Maybe trading in your multiple piece spoon, fork and knife set for a spork won’t bring the Jewish concept of Shalom or peace (what Cornelius Plantinga Jr. calls “universal flourishing, wholeness, and delight…Shalom, in other words is the way things ought to be.”)  But maybe it’s a step in the direction of that happy ending we all seek.

I think that is the single greatest reasons why movie audiences yearn for (in some cases demand) a happy ending. Because one of the deepest longings in life is to find shalom. Look at many of the films people return to again and again (The Shawshank Redemption, Titanic, The Princess Bride, Star Wars, Finding Nemo, Rocky, The Wizard of Oz) and you will find this concept over and over again. Most (all?) films at least show a small corner of shalom or it’s opposite, a world lived outside the garden.

Who doesn’t want to have that moment of clarity that Tom Cruise as Jerry Maguire has as he writes his mission statement and says, “It was the me I’d always wanted to be”?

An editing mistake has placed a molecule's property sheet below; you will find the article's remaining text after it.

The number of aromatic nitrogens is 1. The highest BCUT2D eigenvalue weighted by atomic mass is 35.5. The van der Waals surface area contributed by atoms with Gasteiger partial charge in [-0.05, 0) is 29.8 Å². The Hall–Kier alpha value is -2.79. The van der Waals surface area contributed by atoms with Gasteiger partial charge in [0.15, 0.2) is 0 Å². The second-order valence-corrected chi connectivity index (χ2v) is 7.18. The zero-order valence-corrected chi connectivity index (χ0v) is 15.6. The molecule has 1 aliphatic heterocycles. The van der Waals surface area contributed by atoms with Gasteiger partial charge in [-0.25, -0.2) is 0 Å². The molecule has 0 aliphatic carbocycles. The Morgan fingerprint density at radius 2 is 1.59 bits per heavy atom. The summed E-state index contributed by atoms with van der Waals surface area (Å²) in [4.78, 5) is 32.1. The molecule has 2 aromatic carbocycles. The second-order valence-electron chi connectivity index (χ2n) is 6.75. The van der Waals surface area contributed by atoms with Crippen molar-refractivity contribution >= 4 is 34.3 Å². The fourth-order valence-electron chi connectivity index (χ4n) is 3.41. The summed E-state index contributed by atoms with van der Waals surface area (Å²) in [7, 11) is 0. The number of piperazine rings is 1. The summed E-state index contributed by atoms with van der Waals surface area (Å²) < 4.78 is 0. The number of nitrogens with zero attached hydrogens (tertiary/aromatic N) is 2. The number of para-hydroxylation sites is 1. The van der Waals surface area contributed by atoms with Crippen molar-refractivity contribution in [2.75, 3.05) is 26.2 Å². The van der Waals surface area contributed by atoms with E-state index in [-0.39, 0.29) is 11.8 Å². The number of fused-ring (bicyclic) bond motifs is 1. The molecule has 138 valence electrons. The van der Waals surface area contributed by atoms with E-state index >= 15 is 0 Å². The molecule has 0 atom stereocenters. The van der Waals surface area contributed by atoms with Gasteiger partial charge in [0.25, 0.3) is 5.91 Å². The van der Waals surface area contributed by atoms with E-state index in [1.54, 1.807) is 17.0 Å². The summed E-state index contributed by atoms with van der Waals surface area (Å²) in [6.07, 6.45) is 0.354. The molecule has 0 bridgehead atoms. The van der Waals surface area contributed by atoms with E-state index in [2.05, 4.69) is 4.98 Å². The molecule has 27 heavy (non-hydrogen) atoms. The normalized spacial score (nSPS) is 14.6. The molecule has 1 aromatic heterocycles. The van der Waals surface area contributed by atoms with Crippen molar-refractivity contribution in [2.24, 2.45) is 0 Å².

Often it takes an event like a flood, 9-11 or a death in the family, or a personal illness to get our attention. Out of difficult times we need to have hope that there is a purpose and meaning to our suffering. Let’s not forget those who have lost greatly in the recent tornadoes and floods and pitch in where we can. And in time we’ll hear stories from this flood about how good things came out of the calamity.

Just like the Johnny Cash song Five Feet High and Risin’:

My mama always taught me that good things come from adversity if we put our faith in the Lord.
We couldn’t see much good in the flood waters when they were causing us to have to leave home, 
But when the water went down, we found that it had washed a load of rich black bottom dirt across our land. The following year we had the best cotton crop we’d ever had.

Sunday June 15, 2008 Update

This morning’s early morning lightening storm was kind of an exclamation point to two weeks of strange weather for the area.